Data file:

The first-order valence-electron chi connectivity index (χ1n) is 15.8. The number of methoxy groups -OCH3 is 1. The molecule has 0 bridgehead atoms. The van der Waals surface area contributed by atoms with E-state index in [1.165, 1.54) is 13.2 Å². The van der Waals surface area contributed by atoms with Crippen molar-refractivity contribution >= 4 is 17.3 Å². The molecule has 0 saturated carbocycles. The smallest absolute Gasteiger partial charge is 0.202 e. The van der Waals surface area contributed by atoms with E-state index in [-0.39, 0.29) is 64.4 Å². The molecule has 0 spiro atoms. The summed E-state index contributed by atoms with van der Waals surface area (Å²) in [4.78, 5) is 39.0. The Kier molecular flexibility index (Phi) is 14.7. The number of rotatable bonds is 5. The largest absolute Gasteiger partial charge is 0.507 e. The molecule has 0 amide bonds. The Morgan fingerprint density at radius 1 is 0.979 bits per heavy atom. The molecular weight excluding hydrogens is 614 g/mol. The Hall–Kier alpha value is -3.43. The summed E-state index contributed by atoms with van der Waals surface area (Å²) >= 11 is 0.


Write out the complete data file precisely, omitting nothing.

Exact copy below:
The first-order valence-electron chi connectivity index (χ1n) is 15.8. The number of methoxy groups -OCH3 is 1. The molecule has 0 bridgehead atoms. The van der Waals surface area contributed by atoms with E-state index in [1.165, 1.54) is 13.2 Å². The van der Waals surface area contributed by atoms with Crippen molar-refractivity contribution >= 4 is 17.3 Å². The molecule has 0 saturated carbocycles. The smallest absolute Gasteiger partial charge is 0.202 e. The van der Waals surface area contributed by atoms with E-state index in [-0.39, 0.29) is 64.4 Å². The molecule has 0 spiro atoms. The summed E-state index contributed by atoms with van der Waals surface area (Å²) in [4.78, 5) is 39.0. The Kier molecular flexibility index (Phi) is 14.7. The number of rotatable bonds is 5. The largest absolute Gasteiger partial charge is 0.507 e. The molecule has 0 amide bonds. The Morgan fingerprint density at radius 1 is 0.979 bits per heavy atom. The molecular weight excluding hydrogens is 614 g/mol. The Hall–Kier alpha value is -3.43. The summed E-state index contributed by atoms with van der Waals surface area (Å²) >= 11 is 0.